One of the paradoxes of Christianity is that the Son of God lived only once on the earth, and that he is at the same time “the Son born in eternity.” The reality of His one-time embodiment is expressed in classical Christianity with the words Et incarnatus est. The Word became flesh.
The reality of His timeless embodiment is expressed in the epistle of the Christmas season with the words: “Christ has chosen the earthly body.” More is meant with this than a mortal, material body. Since His death and resurrection, the whole earth is His body. In a certain sense, He moved his dwelling place from heaven to the earth. Our dying earth existence is permeated with His presence—no matter how sick, damaged, and exhausted this earth may be—in order to transform the quintessence of this existence into a new earth and a new heaven in the future.
Undoubtedly, this is for Him, even though He rose from the dead, a lasting path of suffering. It means an uninterrupted battle with the opposing powers, “in all future cycles of time,” as the epistle expresses it. For us humans, death is sooner or later a liberation. As long as we are more or less healthy, and are living without too many worries, we don’t want to think of dying. But when we grow old and weak, when we cannot expect anything from life anymore, death is our liberator—the crown on our earthly existence.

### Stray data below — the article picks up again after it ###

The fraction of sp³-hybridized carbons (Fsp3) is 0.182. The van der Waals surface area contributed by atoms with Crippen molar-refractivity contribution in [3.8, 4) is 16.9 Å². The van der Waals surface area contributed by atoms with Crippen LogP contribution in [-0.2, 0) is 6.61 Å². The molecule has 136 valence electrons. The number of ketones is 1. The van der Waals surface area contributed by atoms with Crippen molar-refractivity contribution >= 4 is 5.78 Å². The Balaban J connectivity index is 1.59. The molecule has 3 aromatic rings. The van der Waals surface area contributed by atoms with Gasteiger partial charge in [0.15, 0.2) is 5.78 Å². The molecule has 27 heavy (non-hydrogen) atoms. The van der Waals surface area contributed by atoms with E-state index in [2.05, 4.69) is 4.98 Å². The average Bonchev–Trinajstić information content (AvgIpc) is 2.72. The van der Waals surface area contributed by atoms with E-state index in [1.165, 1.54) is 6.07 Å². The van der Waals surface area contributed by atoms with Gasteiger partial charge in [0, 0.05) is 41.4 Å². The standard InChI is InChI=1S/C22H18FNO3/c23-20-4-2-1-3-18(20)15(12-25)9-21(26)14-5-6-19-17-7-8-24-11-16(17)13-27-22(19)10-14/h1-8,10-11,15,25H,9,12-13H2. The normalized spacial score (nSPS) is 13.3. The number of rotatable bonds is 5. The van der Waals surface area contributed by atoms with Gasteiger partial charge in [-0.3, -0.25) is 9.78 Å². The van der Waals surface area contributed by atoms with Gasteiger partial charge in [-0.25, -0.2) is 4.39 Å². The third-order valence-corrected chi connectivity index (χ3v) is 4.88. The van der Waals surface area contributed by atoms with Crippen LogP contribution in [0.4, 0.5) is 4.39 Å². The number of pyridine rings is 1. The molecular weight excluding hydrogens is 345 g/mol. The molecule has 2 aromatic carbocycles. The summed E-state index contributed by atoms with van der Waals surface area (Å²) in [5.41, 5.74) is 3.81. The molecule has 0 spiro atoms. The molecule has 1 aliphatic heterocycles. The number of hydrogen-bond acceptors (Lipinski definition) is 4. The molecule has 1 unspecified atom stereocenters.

And for Christ? His death is but the beginning of a new, unknown path of suffering, a way He has chosen Himself. The epistle expresses this with the unusual words: “Christ has chosen the earthly body.” Just as He once came as a human being of flesh and blood—not for the righteous, but for the sinners, the ill, the possessed—so he chooses the dying earth existence “to release man from the deceiving false light, to release man from the senses’ unworthy craving,” always, to the end of the world.